Six months after Ket died he decided he needed to Tango, the dance that had brought him and Ket together so many years ago. Meeting at a New York City Milonga, (a gathering to dance the Tango), they danced several nights a week and romance blossomed over two years.

“It was a beautiful way to meet. People see Tango as a sexy dance but the important thing about it is the embrace, moving as one, moving in rhythm...a beautiful spiritual thing. I felt like I needed a human touch to heal,” said Sal. “I started taking classes again, not with the intention of meeting someone, but I needed that touch, that connection. The Tango was one of the most healing aspects of my journey. It was powerful for me.”

He decided to try dating again and a year and a half after Ket passed. He met Daniella. They dated and he pushed her away...Twice...He had been out of work a year and a half and in a really bad place, having blown through his severance pay and was in jeopardy of losing his home.

Sal went back to reading his spiritual books voraciously. “I needed to get myself spiritually right. I started reading, Joel Goldsmith. I wanted to go deep into these books. I started meditating again.” He would absorb and reflect on some of the reading, meditate on it and listen for guidance. “I did that every day until I felt my consciousness turning around. I felt deeply connected to my source within me. I knew I had to change the inside for anything good to happen outside.”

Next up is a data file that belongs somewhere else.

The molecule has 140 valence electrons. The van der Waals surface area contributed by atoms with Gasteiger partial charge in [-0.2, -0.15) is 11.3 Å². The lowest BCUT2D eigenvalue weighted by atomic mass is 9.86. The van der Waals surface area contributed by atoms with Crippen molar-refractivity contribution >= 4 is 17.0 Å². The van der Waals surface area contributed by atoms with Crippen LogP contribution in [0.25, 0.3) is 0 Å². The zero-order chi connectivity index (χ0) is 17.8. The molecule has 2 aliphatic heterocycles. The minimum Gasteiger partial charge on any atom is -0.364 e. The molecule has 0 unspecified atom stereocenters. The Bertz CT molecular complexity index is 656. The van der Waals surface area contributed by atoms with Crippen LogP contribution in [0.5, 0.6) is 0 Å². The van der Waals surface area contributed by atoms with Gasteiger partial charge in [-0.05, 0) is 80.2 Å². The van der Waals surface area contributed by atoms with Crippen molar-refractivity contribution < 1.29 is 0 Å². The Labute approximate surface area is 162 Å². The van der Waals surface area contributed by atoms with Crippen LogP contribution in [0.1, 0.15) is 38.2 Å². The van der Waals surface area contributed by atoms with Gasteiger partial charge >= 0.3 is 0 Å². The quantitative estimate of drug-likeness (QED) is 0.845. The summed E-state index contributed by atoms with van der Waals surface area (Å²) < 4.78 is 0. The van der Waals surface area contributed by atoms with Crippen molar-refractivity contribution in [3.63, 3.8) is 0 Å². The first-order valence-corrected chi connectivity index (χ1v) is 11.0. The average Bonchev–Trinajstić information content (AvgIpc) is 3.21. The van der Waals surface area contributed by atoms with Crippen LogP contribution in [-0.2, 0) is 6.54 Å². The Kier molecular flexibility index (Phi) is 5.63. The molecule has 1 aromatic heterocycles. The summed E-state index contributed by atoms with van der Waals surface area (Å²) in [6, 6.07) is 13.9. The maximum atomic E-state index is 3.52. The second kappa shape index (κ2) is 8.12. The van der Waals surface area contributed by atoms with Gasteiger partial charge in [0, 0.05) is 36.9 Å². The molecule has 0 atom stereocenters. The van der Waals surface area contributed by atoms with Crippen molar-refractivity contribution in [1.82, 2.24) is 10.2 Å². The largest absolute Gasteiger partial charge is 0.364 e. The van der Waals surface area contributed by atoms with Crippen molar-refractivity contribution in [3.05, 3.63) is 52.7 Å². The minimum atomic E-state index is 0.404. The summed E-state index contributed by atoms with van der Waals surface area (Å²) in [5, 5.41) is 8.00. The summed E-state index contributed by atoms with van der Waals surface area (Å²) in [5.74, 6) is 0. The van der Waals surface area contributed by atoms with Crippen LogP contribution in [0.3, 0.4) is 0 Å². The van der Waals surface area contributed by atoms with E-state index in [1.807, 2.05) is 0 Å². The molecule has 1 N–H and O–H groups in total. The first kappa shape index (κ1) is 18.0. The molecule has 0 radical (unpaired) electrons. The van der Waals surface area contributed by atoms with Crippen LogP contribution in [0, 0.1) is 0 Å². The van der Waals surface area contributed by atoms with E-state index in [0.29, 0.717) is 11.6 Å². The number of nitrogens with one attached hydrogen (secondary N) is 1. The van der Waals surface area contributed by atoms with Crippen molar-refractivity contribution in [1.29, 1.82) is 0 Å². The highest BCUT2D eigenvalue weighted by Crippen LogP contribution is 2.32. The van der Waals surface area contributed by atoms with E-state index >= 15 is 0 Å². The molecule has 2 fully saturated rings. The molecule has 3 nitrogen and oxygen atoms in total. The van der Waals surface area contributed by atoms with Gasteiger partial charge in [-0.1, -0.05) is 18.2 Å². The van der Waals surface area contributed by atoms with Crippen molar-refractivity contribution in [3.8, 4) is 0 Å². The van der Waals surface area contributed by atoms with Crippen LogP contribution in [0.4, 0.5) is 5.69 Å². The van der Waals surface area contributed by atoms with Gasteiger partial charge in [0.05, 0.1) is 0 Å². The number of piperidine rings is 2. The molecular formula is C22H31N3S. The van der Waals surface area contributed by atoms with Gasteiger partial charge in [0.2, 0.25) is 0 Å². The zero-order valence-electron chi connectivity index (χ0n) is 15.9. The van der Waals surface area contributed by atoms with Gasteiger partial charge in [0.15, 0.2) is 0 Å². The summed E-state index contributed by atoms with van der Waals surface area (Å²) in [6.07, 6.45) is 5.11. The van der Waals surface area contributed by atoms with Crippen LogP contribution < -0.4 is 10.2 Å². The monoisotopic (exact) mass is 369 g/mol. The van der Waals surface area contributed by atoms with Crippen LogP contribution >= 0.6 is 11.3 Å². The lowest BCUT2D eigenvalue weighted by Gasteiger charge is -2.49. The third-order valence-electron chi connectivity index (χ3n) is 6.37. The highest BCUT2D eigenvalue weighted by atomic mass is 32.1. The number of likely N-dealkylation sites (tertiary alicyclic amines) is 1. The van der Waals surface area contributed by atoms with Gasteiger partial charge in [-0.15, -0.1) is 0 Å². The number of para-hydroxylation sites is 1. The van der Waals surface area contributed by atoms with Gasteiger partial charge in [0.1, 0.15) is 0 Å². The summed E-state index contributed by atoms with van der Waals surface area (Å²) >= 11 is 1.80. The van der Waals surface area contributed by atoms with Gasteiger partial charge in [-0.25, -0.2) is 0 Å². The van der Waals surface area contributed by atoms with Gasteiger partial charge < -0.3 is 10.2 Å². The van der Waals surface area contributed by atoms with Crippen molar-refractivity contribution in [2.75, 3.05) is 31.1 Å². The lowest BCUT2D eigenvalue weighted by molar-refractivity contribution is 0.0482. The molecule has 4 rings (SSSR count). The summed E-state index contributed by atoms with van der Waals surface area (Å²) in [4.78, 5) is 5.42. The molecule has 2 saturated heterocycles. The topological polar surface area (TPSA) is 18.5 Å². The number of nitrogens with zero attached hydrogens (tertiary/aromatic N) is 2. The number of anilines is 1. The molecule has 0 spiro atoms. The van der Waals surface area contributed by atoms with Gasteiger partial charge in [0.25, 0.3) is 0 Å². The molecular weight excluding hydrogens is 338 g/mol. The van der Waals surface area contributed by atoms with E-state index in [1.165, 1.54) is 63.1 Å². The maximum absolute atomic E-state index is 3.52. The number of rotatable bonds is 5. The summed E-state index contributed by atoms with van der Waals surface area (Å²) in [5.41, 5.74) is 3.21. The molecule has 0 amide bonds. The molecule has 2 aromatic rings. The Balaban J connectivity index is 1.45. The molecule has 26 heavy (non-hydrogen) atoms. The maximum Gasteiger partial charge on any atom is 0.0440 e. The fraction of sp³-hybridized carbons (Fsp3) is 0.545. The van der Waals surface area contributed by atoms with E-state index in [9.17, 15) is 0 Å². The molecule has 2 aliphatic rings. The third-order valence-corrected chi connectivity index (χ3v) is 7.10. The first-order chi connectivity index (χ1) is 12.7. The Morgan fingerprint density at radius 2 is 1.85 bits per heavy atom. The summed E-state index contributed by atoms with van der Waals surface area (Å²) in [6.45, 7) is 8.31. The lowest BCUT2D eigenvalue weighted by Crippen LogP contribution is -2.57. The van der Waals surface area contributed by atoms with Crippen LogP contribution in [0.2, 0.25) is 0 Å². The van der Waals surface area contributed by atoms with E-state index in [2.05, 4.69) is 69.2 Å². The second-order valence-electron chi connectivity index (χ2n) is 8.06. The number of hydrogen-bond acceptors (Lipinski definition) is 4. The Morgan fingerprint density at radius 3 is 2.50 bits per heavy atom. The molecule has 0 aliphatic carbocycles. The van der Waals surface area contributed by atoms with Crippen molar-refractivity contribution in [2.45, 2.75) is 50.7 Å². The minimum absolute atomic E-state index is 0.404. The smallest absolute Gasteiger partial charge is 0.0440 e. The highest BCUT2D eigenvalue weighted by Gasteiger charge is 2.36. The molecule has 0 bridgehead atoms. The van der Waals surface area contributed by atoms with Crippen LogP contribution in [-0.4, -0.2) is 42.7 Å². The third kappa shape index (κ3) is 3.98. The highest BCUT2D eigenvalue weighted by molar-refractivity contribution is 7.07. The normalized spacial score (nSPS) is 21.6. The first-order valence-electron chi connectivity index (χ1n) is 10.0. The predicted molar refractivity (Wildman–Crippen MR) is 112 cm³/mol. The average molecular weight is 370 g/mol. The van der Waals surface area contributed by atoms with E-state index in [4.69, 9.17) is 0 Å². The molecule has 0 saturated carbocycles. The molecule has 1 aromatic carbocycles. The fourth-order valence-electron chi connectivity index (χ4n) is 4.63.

Sal Gentile and DanielaDaniella & SalHe and Daniella maintained a friendship as he continued working on his book. He just wasn’t ready to move on. She helped him deal with his grief. He revisited the journals and letters but it didn’t affect him the same way a year later. Time had changed that. In 2014 he told her he wanted more than friendship and was ready to move forward.

“I knew I needed to be all in, or nothing. I had a moment one day, where I just knew my life was changing.” He received a job offer, and earlier this year, he realized Daniella was just perfect for him and he proposed. A wedding date has not yet been set.

“Gratitude propelled me forward while I was meditating, reading and getting myself together. I gave thanks for everything, the house I lived in, the shoes on my feet, my family, the life I had with Ket and Daniella. I know what got me through and it had nothing to do with effort, but going inside and connecting and feeling a presence, intuition and guidance, and that’s ultimately how I got out of that place. Ultimately, it’s spirituality that gets us through whatever challenge we are facing.

“I feel good about the fact that I faced my grief in every possible way and didn’t sweep it under the rug.”

That spiritual medium once told him, “Time does not heal. Love heals, when you are able to open up and love somebody again.”